Winnipeg Free Press - PRINT EDITION
ASK THE INSPECTOR: Amps question proves outlet for confusion
QUESTION: My house was built in the 1950s. The wiring is original. It is not knob and tube and is not aluminum. I have been told to replace 15-amp outlets with 20-amp outlets in the kitchen. Should I do this? Thank you. Diane Jasl
ANSWER: I'm not sure who has recommended the upgrade you mention, but the need for this depends on various factors. The underlying question is whether you are planning other kitchen renovations or is this a stand-alone issue? If you currently have properly wired and grounded receptacles, and are not doing a major renovation, keeping the status quo should not be a problem.
There have been several changes to code requirements for electrical receptacles in kitchens, particularly those on counters near a water source, over the last few decades. These revisions are designed to make these receptacles safer, but that doesn't mean that your original ones are dangerous in their current state.
If the original wiring is still in place with sheathing undamaged, has a grounding wire as well as the other two conductors, and is properly installed, there should be little concern. This is also contingent on the old duplex receptacles and circuit-breakers remaining fully functional, with no physical damage.
Many older homes have receptacles and panels that have been previously updated, and safety should not be compromised as long as the new components were properly connected. If this is the situation in your home, and you're not planning to gut your kitchen, the advice you have been given may be unwarranted.
Receptacle requirements have changed over the years to keep pace with the modernization of kitchens. When your home was built dishwashers, electric can openers and under-counter lighting were probably rare luxuries. Countertop appliances were normally limited to a toaster, mixer and maybe an electric kettle. Automatic coffee makers, microwave ovens, food processors and other current everyday kitchen fixtures did not even exist.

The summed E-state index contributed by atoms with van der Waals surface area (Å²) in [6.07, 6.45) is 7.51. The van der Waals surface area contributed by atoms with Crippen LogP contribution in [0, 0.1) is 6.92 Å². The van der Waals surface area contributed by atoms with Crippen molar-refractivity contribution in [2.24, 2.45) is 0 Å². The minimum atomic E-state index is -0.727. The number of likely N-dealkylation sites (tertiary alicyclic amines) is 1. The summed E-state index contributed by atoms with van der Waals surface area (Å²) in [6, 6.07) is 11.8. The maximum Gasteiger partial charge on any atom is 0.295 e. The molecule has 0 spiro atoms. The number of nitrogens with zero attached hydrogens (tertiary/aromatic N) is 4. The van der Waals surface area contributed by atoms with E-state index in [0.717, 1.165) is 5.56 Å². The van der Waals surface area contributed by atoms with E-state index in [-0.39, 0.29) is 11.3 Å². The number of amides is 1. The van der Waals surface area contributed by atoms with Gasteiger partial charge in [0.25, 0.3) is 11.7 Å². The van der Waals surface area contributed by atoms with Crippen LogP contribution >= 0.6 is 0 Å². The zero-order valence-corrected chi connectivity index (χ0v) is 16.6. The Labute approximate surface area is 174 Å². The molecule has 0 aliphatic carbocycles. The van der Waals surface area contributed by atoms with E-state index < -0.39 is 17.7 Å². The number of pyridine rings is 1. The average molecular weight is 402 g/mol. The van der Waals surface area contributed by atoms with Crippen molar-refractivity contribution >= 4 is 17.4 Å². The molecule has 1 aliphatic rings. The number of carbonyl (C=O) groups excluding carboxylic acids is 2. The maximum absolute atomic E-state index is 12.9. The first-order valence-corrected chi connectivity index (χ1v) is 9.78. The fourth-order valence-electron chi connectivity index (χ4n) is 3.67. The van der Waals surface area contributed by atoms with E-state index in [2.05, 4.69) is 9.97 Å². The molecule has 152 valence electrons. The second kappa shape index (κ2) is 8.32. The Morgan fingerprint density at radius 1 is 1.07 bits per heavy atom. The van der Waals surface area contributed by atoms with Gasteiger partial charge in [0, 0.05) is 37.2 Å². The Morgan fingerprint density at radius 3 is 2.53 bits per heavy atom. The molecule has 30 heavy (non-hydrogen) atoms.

Because of this, the requirements for kitchen-counter receptacles were limited. Many kitchens had only one or two locations to plug anything in above the entire countertop. In the '60s and '70s, when more electric kitchen appliances began to emerge, code requirements started to adapt.
While the actual duplex receptacles did not change much -- still allowing 14-gauge wire supplying an outlet with a maximum of 15 amps capacity -- the number of kitchen-counter receptacle requirements increased to prevent the need for extension cords or excessively long appliance cords.
Countertop receptacles were also required to be "split" to allow two different circuits on the same receptacle. This was done to prevent using two appliances on the same circuit at the same time, which might draw more than 15 amps and trip the circuit breakers. It was also not permissible to put two split outlets adjacent to each other that utilize the same two circuit-breakers, again to deter overtaxing the system's capacity.
To accommodate these changes, several more 15-amp kitchen circuits would have to be installed when a home was built. Older homes like yours that had a complete kitchen renovation had to be brought into compliance with the new regulations as well.
The biggest change came several years ago when GFCI receptacles were required above all kitchen counters, including island receptacles, within a certain distance from a water source. GFCIs have been used for many years in bathrooms and other areas subject to high levels of moisture. The difficulty with this requirement is that GFCI receptacles are not capable of being split, like standard duplex units, to allow more than one circuit per device. This is likely the reason that the use of these special receptacles was not mandated in kitchens much earlier.
The solution to this dilemma was to boost the requirement for kitchen outlets to 20-amp capacity from 15, which could prevent overtaxing of receptacles with two appliances are plugged in. However, this move requires modifications to wiring and panels as well. Because typical 14-gauge copper house wiring is only rated to safely carry 15 amps of current, larger 12-gauge wiring is needed to supply the new 20-amp. GFCIs. Circuit-breakers rated for 20 amps also have to be installed in the distribution panel to supply these receptacles.
There is no current requirement to upgrade existing components of a home until renovations are undertaken. While 20-amp GFCI receptacles must be installed in all new homes, the thousands of existing homes with properly grounded 15-amp duplex receptacles should be fine.
However, if you plan on replacing your cupboards, sink, built-in appliances and other kitchen components, a building permit from your local municipality will have to be obtained and any modifications will have to be to current building codes. That will mean replacing some of your older wiring with modern 12-gauge to allow installation of 20-amp GFCI receptacles above the new counters.
Ari Marantz is the owner of Trained Eye Home Inspection Ltd. and the president of the Canadian Association of Home & Property Inspectors -- Manitoba (www.cahpi.mb.ca). Questions can be e-mailed to the address below. Ari can be reached at (204) 291-5358 or check out his website at www.trainedeye.ca.
Republished from the Winnipeg Free Press print edition December 22, 2012 F2
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